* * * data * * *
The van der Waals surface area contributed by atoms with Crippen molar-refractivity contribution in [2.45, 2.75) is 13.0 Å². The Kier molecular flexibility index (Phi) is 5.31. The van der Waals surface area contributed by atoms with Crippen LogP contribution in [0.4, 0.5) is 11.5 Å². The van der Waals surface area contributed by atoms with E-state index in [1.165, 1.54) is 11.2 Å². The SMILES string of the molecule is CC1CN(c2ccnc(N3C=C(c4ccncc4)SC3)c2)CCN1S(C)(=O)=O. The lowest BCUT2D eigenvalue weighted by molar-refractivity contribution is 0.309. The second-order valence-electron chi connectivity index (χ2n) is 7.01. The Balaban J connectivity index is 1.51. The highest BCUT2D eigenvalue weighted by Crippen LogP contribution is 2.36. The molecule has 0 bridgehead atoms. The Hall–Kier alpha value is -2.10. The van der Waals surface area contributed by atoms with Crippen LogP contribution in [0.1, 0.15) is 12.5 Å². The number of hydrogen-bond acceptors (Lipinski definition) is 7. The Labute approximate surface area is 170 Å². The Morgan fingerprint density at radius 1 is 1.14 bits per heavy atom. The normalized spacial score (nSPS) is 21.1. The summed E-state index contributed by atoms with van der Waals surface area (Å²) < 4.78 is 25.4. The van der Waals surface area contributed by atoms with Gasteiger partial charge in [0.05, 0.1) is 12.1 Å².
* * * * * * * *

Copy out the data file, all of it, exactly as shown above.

The van der Waals surface area contributed by atoms with Crippen molar-refractivity contribution in [2.45, 2.75) is 13.0 Å². The Kier molecular flexibility index (Phi) is 5.31. The van der Waals surface area contributed by atoms with Crippen LogP contribution in [0.4, 0.5) is 11.5 Å². The van der Waals surface area contributed by atoms with E-state index in [1.165, 1.54) is 11.2 Å². The SMILES string of the molecule is CC1CN(c2ccnc(N3C=C(c4ccncc4)SC3)c2)CCN1S(C)(=O)=O. The lowest BCUT2D eigenvalue weighted by molar-refractivity contribution is 0.309. The second-order valence-electron chi connectivity index (χ2n) is 7.01. The Balaban J connectivity index is 1.51. The highest BCUT2D eigenvalue weighted by Crippen LogP contribution is 2.36. The molecule has 0 bridgehead atoms. The Hall–Kier alpha value is -2.10. The van der Waals surface area contributed by atoms with Crippen LogP contribution in [0.1, 0.15) is 12.5 Å². The number of hydrogen-bond acceptors (Lipinski definition) is 7. The Labute approximate surface area is 170 Å². The Morgan fingerprint density at radius 1 is 1.14 bits per heavy atom. The normalized spacial score (nSPS) is 21.1. The summed E-state index contributed by atoms with van der Waals surface area (Å²) < 4.78 is 25.4. The van der Waals surface area contributed by atoms with Gasteiger partial charge in [0.05, 0.1) is 12.1 Å².